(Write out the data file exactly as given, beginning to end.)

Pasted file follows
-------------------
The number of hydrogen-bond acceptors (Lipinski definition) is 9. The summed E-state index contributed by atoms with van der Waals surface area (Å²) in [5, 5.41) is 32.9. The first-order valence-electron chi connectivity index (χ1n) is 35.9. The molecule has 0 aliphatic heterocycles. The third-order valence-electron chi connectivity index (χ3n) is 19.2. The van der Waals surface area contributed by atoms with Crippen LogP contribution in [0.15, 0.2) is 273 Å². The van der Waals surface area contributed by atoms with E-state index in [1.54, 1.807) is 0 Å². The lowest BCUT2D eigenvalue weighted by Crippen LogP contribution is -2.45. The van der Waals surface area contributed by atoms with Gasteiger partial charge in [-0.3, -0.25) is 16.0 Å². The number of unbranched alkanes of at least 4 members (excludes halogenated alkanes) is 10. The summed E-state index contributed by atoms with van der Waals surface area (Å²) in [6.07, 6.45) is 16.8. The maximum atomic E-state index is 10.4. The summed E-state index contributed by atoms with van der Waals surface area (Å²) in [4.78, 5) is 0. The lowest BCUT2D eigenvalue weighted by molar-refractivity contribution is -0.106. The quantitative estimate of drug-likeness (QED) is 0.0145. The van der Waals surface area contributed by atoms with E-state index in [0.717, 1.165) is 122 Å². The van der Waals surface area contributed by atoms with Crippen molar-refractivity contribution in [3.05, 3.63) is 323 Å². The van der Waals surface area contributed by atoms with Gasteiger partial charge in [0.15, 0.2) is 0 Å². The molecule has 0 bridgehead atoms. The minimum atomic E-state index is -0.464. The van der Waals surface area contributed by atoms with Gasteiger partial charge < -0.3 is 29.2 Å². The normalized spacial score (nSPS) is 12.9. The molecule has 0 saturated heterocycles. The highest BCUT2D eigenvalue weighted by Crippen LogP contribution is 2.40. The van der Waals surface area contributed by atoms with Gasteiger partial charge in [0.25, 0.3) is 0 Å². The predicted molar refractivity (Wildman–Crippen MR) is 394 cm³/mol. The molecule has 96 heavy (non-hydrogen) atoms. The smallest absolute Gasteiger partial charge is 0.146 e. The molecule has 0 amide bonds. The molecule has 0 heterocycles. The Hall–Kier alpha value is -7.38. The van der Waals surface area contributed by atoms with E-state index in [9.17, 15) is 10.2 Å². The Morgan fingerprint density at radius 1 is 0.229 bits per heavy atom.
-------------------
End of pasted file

The number of hydrogen-bond acceptors (Lipinski definition) is 9. The summed E-state index contributed by atoms with van der Waals surface area (Å²) in [5, 5.41) is 32.9. The first-order valence-electron chi connectivity index (χ1n) is 35.9. The molecule has 0 aliphatic heterocycles. The third-order valence-electron chi connectivity index (χ3n) is 19.2. The van der Waals surface area contributed by atoms with Crippen LogP contribution in [0.15, 0.2) is 273 Å². The van der Waals surface area contributed by atoms with E-state index in [1.54, 1.807) is 0 Å². The lowest BCUT2D eigenvalue weighted by Crippen LogP contribution is -2.45. The van der Waals surface area contributed by atoms with Gasteiger partial charge in [-0.3, -0.25) is 16.0 Å². The number of unbranched alkanes of at least 4 members (excludes halogenated alkanes) is 10. The summed E-state index contributed by atoms with van der Waals surface area (Å²) in [6.07, 6.45) is 16.8. The maximum atomic E-state index is 10.4. The summed E-state index contributed by atoms with van der Waals surface area (Å²) in [4.78, 5) is 0. The lowest BCUT2D eigenvalue weighted by molar-refractivity contribution is -0.106. The quantitative estimate of drug-likeness (QED) is 0.0145. The van der Waals surface area contributed by atoms with E-state index in [0.717, 1.165) is 122 Å². The van der Waals surface area contributed by atoms with Crippen molar-refractivity contribution in [3.05, 3.63) is 323 Å². The van der Waals surface area contributed by atoms with Gasteiger partial charge in [0.15, 0.2) is 0 Å². The molecule has 0 bridgehead atoms. The minimum atomic E-state index is -0.464. The van der Waals surface area contributed by atoms with Gasteiger partial charge < -0.3 is 29.2 Å². The normalized spacial score (nSPS) is 12.9. The molecule has 0 saturated heterocycles. The highest BCUT2D eigenvalue weighted by Crippen LogP contribution is 2.40. The van der Waals surface area contributed by atoms with Gasteiger partial charge in [0.25, 0.3) is 0 Å². The predicted molar refractivity (Wildman–Crippen MR) is 394 cm³/mol. The molecule has 96 heavy (non-hydrogen) atoms. The smallest absolute Gasteiger partial charge is 0.146 e. The molecule has 0 amide bonds. The molecule has 0 heterocycles. The Hall–Kier alpha value is -7.38. The van der Waals surface area contributed by atoms with E-state index in [9.17, 15) is 10.2 Å². The Morgan fingerprint density at radius 1 is 0.229 bits per heavy atom.